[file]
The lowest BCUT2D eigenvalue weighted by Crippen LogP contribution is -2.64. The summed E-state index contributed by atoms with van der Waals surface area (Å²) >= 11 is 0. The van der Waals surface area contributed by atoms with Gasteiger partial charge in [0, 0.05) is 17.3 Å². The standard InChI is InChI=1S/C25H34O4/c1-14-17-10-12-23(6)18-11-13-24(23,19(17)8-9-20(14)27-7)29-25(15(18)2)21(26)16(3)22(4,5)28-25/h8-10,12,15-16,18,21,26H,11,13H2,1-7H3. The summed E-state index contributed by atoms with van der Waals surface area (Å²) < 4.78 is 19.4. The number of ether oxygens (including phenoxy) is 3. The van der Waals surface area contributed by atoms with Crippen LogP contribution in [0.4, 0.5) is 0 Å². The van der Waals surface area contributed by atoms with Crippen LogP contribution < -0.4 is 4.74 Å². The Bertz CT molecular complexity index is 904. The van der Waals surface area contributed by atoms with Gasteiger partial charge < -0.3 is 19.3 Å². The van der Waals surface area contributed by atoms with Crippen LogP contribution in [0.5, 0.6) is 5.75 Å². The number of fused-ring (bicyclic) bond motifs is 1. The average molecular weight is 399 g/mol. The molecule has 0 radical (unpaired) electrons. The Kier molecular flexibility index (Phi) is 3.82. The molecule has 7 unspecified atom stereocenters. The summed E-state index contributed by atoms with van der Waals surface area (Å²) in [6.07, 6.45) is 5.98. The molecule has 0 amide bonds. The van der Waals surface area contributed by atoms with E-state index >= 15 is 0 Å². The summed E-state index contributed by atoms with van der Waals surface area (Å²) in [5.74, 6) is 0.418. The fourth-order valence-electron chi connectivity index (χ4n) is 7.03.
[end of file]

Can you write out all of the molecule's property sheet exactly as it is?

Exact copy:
The lowest BCUT2D eigenvalue weighted by Crippen LogP contribution is -2.64. The summed E-state index contributed by atoms with van der Waals surface area (Å²) >= 11 is 0. The van der Waals surface area contributed by atoms with Gasteiger partial charge in [0, 0.05) is 17.3 Å². The standard InChI is InChI=1S/C25H34O4/c1-14-17-10-12-23(6)18-11-13-24(23,19(17)8-9-20(14)27-7)29-25(15(18)2)21(26)16(3)22(4,5)28-25/h8-10,12,15-16,18,21,26H,11,13H2,1-7H3. The summed E-state index contributed by atoms with van der Waals surface area (Å²) < 4.78 is 19.4. The number of ether oxygens (including phenoxy) is 3. The van der Waals surface area contributed by atoms with Crippen LogP contribution in [0.4, 0.5) is 0 Å². The van der Waals surface area contributed by atoms with Crippen LogP contribution < -0.4 is 4.74 Å². The Bertz CT molecular complexity index is 904. The van der Waals surface area contributed by atoms with Gasteiger partial charge < -0.3 is 19.3 Å². The van der Waals surface area contributed by atoms with Crippen LogP contribution in [0.5, 0.6) is 5.75 Å². The number of fused-ring (bicyclic) bond motifs is 1. The average molecular weight is 399 g/mol. The molecule has 0 radical (unpaired) electrons. The Kier molecular flexibility index (Phi) is 3.82. The molecule has 7 unspecified atom stereocenters. The summed E-state index contributed by atoms with van der Waals surface area (Å²) in [6.07, 6.45) is 5.98. The molecule has 0 amide bonds. The van der Waals surface area contributed by atoms with E-state index >= 15 is 0 Å². The summed E-state index contributed by atoms with van der Waals surface area (Å²) in [5.74, 6) is 0.418. The fourth-order valence-electron chi connectivity index (χ4n) is 7.03.